For a recent client project I was tasked with performing a card-data discovery audit, which intended to cover the usual Windows workstation/server estate, and also a Linux environment. One of the conditions of scanning the Linux environment was that symlinks were to not be scanned alongside the mounted drives.
Nessus was an obvious choice for the Windows systems as Tenable offers the File Content audit Compliance Policy, which was easily configurable (file types, amount of file data audited, regular expressions for the card-matching check).
However, for the Linux systems there were no seemingly useful tools for Linux, and given my current predicament, the best option was to build my own.
The tool was built in Python 2.7 and does not contain any obscure modules or anything, so it should be able to be run on any system with that version of Python installed.
Only one input is required to start the scanner off, with many of the default settings being configured for a quick, simple, local scan. The inputs needed to start a minimal scan are the file extensions that will be targeted, as an example for just searching text files you would use:
Multiple file extensions can be used and would need to be separated on the input command by spaces. As an example of common document files:
-e txt doc docx rtf.
Two options can be set to configure the depth of the scan from the starting path, although both have default values if the input arguments are not used.
The first option relates to the Minimum Scan Depth, set by using either of these aguments:
--min-depth. The argument for this would need to be an integer, e.g. if I wanted to scan from the first layer of child-folders I would use:
-d 1. By default this value is set to
0 to scan from the default
The second option is used to set the Maximum Scan Depth, again set by using a similar command:
--max-depth, with an integer again required for the argument. This option is useful to restrict the scanner from delving too deep in to the file system, and is one of the several options used to judge the length of time the scan runs. By default the value of this option is set to
3 as to only scan 3 folders deep from the scan path.
One of the other options that can determine scan time, and thereby the performance of the scan itself, is the lines input argument. This option is used to configure the amount of data (i.e. lines of a file) that the tool audits for potential card data. Usage of this input is set to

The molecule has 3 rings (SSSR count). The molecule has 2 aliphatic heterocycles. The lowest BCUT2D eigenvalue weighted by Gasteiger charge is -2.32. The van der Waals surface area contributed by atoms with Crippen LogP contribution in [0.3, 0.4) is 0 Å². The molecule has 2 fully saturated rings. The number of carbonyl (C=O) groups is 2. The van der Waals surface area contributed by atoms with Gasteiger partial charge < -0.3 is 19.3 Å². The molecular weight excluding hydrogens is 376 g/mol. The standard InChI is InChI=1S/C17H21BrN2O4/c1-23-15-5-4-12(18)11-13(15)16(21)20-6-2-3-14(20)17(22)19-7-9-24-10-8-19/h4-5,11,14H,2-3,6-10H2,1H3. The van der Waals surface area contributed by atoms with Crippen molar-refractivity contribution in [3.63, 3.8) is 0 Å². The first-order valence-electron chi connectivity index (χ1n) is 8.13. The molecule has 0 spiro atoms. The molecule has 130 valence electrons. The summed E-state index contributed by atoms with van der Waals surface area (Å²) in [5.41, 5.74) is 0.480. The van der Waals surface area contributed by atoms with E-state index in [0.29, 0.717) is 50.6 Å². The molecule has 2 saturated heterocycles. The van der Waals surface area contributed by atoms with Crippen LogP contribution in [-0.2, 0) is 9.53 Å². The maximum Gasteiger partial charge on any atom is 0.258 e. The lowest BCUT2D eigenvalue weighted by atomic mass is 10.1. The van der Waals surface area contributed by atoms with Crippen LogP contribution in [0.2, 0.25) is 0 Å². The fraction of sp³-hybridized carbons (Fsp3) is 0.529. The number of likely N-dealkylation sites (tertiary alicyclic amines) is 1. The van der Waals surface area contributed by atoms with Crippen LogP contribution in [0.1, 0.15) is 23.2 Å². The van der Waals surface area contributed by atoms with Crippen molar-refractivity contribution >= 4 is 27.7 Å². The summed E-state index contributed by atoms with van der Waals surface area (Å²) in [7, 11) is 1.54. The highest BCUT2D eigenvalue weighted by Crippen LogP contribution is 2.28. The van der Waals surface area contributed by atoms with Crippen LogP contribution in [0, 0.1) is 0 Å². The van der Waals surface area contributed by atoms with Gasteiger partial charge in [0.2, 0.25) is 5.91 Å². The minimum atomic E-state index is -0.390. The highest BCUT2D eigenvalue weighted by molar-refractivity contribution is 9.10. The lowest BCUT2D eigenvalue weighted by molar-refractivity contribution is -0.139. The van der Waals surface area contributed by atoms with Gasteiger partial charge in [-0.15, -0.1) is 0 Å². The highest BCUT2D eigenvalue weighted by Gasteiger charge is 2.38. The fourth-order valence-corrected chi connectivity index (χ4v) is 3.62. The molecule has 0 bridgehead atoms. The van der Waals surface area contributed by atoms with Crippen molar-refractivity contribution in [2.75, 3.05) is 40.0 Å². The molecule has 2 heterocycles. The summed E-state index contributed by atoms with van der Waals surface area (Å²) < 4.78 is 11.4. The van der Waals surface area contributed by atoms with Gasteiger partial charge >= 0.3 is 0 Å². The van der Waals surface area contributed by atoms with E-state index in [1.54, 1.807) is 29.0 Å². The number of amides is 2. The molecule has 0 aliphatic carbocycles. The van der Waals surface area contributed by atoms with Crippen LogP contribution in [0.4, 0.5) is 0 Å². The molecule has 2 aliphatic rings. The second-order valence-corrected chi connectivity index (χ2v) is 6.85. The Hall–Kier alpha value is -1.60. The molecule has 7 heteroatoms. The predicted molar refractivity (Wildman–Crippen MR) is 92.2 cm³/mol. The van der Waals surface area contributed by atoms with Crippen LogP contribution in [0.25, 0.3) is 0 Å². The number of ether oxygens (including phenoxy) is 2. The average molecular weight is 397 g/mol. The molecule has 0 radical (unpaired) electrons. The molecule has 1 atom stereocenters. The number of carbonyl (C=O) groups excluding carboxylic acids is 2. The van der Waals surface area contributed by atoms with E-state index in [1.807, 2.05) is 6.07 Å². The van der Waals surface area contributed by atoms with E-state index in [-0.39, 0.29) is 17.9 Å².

50 by default, with the input arguments as follows:
--lines, followed by the number of lines to search as an integer.
Initially a search for viable files to audit is performed. As noted previously there are several variables for scan performance, however one of the more considerable contributors to this is the potential files, specifically their sizes, that will be audited.
This tool can be configured to restrict the maximum and minimum file sizes so that any files outside of these limits are not subjected to the content comparisons later in the script.
As an example, the minimum file size of files that will be audited is set to
16c, which is actually 16 Bytes. On the flip side, the maximum file size of files to be returned is set to
100k, which is 100 Kilobytes.
Amending the default values can be performed on the command line input of this tool. For minimum size alterations the input argument
-min [int] or
--min-size [int] followed by the desired value. Maximum sizes can also be changed using a similar input argument
-max [int] or
The units for the size arguments are as follows:
1 2 3 4 Bytes = c Kilobytes = k Megabytes = M Gigabytes = G
Originally the tool was created to ignore symlinks, however it was also necessary to exclude the scanning of mounted remote file directories. However, by using the
--scan-mount arguments it is possible to scan these mounted file systems.
Note: Enabling this option will scan _ all _ mounted directories unless they are excluded using the
--exclude options (see below for more information).
Root Path to Scan
Paths can be individually scanned, for example it is possible to scan only
/opt/ and no child-directories or parent-directories by using the following argument:
./cardscan4linux.py -e txt csv -p /opt/ -d 0 -D 1.
-d 0 -D 1 states that the
/opt/ directory will be scanned for files, and that any files ending in
csv within that directory (hence the
-D 1) will be scanned.
-p [path] or
--path [path] arguments set the ‘root’ path to scan from. This can be any directory path, but by default the path
/ will be scanned if no argument is entered.
Often it may be required to exclude paths from being scanned, and this is of course possible by using the
--exclude arguments, followed by the directory path (e.g.
Wildcards can be used within this to exclude mid-level directories. For example
-x /*/path/* will exclude searching of anything with path on the second level directories.
An alternative to outputting the results to the terminal screen is to use the
--output options. Using this argument will save
This pipes full file-paths that the tool is scanning in real-time. Warning: the output can be overwhelming and this is implemented for potential debugging purposes.
Below you can find some example outputs:
Running a default scan for the TXT file extension.
Scanning the '/opt/ directory (only) for TXT and CSV file-types, with default configurations for all other options.
Outputting results to a file.